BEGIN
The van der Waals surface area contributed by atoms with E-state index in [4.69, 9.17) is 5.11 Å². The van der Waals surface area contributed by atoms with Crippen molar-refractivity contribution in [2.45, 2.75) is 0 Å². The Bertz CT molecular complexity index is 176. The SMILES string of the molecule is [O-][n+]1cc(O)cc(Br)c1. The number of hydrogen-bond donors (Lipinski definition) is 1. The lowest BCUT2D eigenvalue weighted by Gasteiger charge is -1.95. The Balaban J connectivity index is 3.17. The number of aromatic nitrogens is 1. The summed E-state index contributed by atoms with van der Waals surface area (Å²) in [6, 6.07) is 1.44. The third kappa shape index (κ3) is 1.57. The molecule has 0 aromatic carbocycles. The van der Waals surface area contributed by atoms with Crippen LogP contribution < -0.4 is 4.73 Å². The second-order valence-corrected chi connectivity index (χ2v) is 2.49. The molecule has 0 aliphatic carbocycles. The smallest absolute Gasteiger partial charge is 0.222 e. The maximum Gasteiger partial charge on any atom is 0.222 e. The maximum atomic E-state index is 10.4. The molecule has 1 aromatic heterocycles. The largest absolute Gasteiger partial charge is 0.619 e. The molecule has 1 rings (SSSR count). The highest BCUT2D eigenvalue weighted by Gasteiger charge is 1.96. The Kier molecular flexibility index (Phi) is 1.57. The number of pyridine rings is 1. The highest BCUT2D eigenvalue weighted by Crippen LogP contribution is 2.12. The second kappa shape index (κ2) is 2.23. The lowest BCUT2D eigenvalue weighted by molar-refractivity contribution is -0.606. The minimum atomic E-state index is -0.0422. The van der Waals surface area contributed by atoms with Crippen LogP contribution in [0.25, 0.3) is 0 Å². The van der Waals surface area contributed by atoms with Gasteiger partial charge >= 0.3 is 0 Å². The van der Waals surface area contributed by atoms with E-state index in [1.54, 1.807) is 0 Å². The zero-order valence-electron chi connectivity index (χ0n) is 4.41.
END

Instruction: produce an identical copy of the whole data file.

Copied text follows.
The van der Waals surface area contributed by atoms with E-state index in [4.69, 9.17) is 5.11 Å². The van der Waals surface area contributed by atoms with Crippen molar-refractivity contribution in [2.45, 2.75) is 0 Å². The Bertz CT molecular complexity index is 176. The SMILES string of the molecule is [O-][n+]1cc(O)cc(Br)c1. The number of hydrogen-bond donors (Lipinski definition) is 1. The lowest BCUT2D eigenvalue weighted by Gasteiger charge is -1.95. The Balaban J connectivity index is 3.17. The number of aromatic nitrogens is 1. The summed E-state index contributed by atoms with van der Waals surface area (Å²) in [6, 6.07) is 1.44. The third kappa shape index (κ3) is 1.57. The molecule has 0 aromatic carbocycles. The van der Waals surface area contributed by atoms with Crippen LogP contribution < -0.4 is 4.73 Å². The second-order valence-corrected chi connectivity index (χ2v) is 2.49. The molecule has 0 aliphatic carbocycles. The smallest absolute Gasteiger partial charge is 0.222 e. The maximum Gasteiger partial charge on any atom is 0.222 e. The maximum atomic E-state index is 10.4. The molecule has 1 aromatic heterocycles. The largest absolute Gasteiger partial charge is 0.619 e. The molecule has 1 rings (SSSR count). The highest BCUT2D eigenvalue weighted by Gasteiger charge is 1.96. The Kier molecular flexibility index (Phi) is 1.57. The number of pyridine rings is 1. The highest BCUT2D eigenvalue weighted by Crippen LogP contribution is 2.12. The second kappa shape index (κ2) is 2.23. The lowest BCUT2D eigenvalue weighted by molar-refractivity contribution is -0.606. The minimum atomic E-state index is -0.0422. The van der Waals surface area contributed by atoms with Crippen LogP contribution in [0.25, 0.3) is 0 Å². The van der Waals surface area contributed by atoms with Gasteiger partial charge >= 0.3 is 0 Å². The van der Waals surface area contributed by atoms with E-state index in [1.54, 1.807) is 0 Å². The zero-order valence-electron chi connectivity index (χ0n) is 4.41.